Tuesday, November 30, 2010

More than a month of thanksgiving

Much about the month of Thanksgiving has seemed difficult for me. It seems as if ever since we changed back from daylight saving time, I've been more tired, and day-to-day life has been a struggle. Does winter get harder as we age? That's seeming to be the case, but maybe (I hope) I'm just going through a phase.

Even as much about November has seemed difficult, and I'm still more tired than I think I should be, I cannot contain the joy and gratitude I do feel. It's readily expressed in smiles and excited conversation when people at work or church or elsewhere ask me how my Dad is doing after his lung surgery. I can go on and on talking about those precious moments that make my heart sing and my soul rejoice. Writing about them isn't as easy. (And the pictures I took didn't adequately capture the moments, either.) But I want to write about them, to help me never forget.

Highlights, as simply as possible:
-- Knowing Daddy was back on the farm Nov. 24, the afternoon before Thanksgiving. How I wish I could have been there to see him. But it was enough just to know. Daddy was born on that farm and has lived there most of his life. I like that Mom picked him up at the rehab hospital and drove him home and didn't call to tell any of the kids until they were there. But from what she said, after that, the house had a steady stream of family members until Sunday afternoon.
-- Hearing Daddy tell the stories of my only brother and my youngest of four sisters working together to rearrange furniture to make things a little more convenient for Mom and Dad. Mike and Amy also did projects around the farm and went to a ballgame together. To hear Daddy tell it, neither one was in charge; they just worked as a team. I don't know how often they've done that through their 40- and 50-plus years. Daddy knows they got a lot done, but he seemed to think that even if the results hadn't been great, just watching them work was worth something.
-- Daddy saying grace for the roast dinner Mom fixed for Gene and me and Daddy on Saturday. I wondered if we'd say grace and who might be asked to do it. There was no question; Daddy just did it, humbly and from the heart.
-- Daddy's determination that he would go to church Sunday. The weather seemed cold and windy, and his immune system is probably still not up to par and he would need to take the portable oxygen container and he hadn't had a bath since Wednesday morning, but none of that seemed to deter his desire. I was grateful for that desire, and I prayed he would be able to follow through. But I was prepared for it not to work out. I told him that if he tried but ended up getting too tired or it was too much trouble, he could wait until next week. But when I got to church in Gainesville Sunday morning, Mom drove up with Amy and Daddy right behind me. Again, I cannot express how much that meant to me. The people of that church are like extended family to me, and to see how joyful people of all ages seemed to see Charles back -- again, it just makes me smile. (There's so much more that I want to write here, but again, I'm trying to keep it simple.)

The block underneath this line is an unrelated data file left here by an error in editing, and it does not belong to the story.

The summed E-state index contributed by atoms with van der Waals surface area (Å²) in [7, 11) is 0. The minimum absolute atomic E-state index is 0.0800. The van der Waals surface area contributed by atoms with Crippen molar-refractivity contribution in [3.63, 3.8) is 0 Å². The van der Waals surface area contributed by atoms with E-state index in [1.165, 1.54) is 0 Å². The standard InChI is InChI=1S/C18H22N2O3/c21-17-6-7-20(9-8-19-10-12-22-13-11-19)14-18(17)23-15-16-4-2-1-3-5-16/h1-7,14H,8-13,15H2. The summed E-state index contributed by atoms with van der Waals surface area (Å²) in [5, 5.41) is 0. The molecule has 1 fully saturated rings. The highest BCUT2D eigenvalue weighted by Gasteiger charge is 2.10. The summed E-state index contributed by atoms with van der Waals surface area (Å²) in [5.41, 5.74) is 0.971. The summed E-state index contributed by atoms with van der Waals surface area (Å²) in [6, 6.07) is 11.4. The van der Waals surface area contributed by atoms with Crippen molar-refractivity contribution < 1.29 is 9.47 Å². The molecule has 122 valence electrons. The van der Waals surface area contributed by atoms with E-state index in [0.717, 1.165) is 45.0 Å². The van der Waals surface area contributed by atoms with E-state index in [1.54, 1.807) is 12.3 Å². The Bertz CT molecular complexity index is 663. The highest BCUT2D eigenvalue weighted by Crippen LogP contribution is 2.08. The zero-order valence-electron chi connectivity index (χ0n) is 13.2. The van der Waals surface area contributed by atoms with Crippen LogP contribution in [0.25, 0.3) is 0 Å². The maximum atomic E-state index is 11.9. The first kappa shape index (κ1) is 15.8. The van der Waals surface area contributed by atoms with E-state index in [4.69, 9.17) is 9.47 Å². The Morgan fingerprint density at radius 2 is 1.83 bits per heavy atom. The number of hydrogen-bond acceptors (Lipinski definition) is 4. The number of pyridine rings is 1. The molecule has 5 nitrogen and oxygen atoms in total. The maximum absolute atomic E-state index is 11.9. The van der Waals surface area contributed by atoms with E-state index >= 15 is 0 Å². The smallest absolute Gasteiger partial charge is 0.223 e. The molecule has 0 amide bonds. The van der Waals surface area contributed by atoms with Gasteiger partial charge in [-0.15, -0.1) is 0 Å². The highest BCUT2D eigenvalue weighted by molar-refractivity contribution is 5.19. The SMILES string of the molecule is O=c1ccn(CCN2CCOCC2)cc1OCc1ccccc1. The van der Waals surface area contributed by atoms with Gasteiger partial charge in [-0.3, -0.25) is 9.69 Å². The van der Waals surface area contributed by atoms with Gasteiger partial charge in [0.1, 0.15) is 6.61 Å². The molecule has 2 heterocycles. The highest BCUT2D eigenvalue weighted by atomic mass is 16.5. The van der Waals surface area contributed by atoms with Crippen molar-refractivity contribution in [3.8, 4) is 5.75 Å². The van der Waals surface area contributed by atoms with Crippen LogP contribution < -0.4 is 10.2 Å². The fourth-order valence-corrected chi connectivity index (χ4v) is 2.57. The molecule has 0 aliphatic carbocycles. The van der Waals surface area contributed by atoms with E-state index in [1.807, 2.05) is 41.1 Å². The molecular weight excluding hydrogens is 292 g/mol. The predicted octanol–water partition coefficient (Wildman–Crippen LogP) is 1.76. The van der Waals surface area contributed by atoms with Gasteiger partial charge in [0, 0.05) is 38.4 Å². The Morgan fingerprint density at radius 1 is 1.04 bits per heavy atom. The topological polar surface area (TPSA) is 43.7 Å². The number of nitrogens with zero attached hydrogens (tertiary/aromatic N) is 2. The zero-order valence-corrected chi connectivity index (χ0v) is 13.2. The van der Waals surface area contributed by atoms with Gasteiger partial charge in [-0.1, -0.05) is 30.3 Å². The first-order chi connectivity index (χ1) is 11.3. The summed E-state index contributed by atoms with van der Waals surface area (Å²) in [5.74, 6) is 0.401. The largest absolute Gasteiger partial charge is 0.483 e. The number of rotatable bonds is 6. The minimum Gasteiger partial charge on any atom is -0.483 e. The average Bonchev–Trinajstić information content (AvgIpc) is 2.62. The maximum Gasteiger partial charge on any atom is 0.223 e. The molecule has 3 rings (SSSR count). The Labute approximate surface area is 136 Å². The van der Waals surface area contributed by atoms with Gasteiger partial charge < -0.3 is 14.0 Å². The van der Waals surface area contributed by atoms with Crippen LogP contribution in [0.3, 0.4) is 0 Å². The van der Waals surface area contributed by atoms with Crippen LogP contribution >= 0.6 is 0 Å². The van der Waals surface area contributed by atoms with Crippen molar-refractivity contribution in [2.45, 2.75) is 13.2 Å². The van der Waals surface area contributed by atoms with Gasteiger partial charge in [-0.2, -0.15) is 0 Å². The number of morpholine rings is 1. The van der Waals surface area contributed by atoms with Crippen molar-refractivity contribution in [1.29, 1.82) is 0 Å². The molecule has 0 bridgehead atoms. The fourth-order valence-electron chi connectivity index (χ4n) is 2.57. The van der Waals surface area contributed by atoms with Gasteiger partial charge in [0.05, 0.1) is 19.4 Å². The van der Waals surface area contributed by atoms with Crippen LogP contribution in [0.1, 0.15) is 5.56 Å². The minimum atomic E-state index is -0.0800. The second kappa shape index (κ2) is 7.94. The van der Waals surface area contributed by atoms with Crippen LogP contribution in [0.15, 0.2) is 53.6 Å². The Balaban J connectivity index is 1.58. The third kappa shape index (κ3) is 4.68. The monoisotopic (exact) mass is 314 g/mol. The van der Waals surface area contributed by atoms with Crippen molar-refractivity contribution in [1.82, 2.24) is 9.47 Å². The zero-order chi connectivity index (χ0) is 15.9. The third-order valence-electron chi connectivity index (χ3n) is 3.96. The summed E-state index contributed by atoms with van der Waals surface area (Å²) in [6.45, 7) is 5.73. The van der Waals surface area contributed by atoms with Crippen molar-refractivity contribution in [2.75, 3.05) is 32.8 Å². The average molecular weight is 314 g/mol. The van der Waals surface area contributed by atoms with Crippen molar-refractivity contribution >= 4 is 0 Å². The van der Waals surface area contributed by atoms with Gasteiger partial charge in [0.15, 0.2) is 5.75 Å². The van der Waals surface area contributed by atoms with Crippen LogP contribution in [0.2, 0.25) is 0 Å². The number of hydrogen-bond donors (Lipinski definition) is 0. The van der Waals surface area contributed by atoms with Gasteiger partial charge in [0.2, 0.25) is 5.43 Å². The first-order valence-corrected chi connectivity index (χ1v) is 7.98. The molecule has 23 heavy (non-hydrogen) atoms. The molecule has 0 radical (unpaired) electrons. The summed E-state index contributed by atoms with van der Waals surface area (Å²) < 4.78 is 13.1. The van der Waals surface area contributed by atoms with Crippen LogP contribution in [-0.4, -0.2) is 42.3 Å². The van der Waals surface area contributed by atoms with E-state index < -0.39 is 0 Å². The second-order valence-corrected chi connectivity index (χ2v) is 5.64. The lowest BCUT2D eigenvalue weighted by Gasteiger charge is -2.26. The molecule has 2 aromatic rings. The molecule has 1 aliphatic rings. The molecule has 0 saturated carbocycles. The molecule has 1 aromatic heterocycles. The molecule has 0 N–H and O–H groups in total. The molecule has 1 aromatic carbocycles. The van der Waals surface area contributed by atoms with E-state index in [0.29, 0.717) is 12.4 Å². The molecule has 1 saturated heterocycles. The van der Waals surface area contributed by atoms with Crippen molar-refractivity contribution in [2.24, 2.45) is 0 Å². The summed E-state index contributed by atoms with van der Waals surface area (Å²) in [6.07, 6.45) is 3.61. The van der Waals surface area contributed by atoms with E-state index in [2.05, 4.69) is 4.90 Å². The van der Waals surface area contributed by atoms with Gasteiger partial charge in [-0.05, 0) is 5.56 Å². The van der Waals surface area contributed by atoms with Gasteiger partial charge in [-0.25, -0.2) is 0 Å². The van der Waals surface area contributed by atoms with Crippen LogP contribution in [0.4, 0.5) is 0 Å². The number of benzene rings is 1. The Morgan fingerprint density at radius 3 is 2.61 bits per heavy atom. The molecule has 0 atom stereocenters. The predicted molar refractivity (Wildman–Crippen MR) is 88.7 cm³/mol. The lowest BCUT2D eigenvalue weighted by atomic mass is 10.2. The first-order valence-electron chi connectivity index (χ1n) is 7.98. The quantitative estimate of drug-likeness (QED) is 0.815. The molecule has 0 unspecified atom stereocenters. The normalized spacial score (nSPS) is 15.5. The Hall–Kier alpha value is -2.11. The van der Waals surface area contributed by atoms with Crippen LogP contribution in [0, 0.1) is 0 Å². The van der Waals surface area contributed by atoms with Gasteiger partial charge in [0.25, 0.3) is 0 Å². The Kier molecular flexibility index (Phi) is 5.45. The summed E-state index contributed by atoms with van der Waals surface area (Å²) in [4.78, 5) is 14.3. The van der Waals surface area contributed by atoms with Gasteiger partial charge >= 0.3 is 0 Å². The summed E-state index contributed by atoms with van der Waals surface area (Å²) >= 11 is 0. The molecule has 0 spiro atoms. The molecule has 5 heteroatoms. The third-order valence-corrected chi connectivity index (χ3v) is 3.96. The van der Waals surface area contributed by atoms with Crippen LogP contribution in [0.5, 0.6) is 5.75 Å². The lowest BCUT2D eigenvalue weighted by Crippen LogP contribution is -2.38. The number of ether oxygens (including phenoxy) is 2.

-- And then there's the gratitude for Mom and the lessons I learn from her. This is probably the hardest to put into words, so I won't get it done tonight. I just know that I learn so many valuable lessons of faith and action and support and love and endurance and so much more from her. She's definitely the glue that holds our family together. She is an amazing woman. (I had a bad experience at the dentist today, and one of my thoughts was that my Mom certainly did not raise me to be such a whiny, easily frustrated person! I'm still learning!)

One of my recurring awarenesses in November and probably even before we learned of the possibility Daddy might have cancer in mid-August is that I don't understand why God keeps being so good to me and my family and why, even when it looks like things could get bad, we keep receiving blessings. I know God is that good, but I also know that the reality of life is that His goodness often will be manifest in times of pain and suffering and grief and sorrow, not just during the celebrations and healing and recovery. I do know that, as a family, we have managed to stay focused on the blessings even in what mostly seem like relatively minor or routine sufferings in the scheme of life (and yes, there have been some major ones, and we've kept a faithful focus in those, too). I pray that I will never fail to praise God for His blessings -- including the blessing of seeing His goodness when the good isn't obvious. But when the good is obvious, I just want to shout and sing and praise God.

And so it is as the month of Thanksgiving draws to a chose. Thank you, God!

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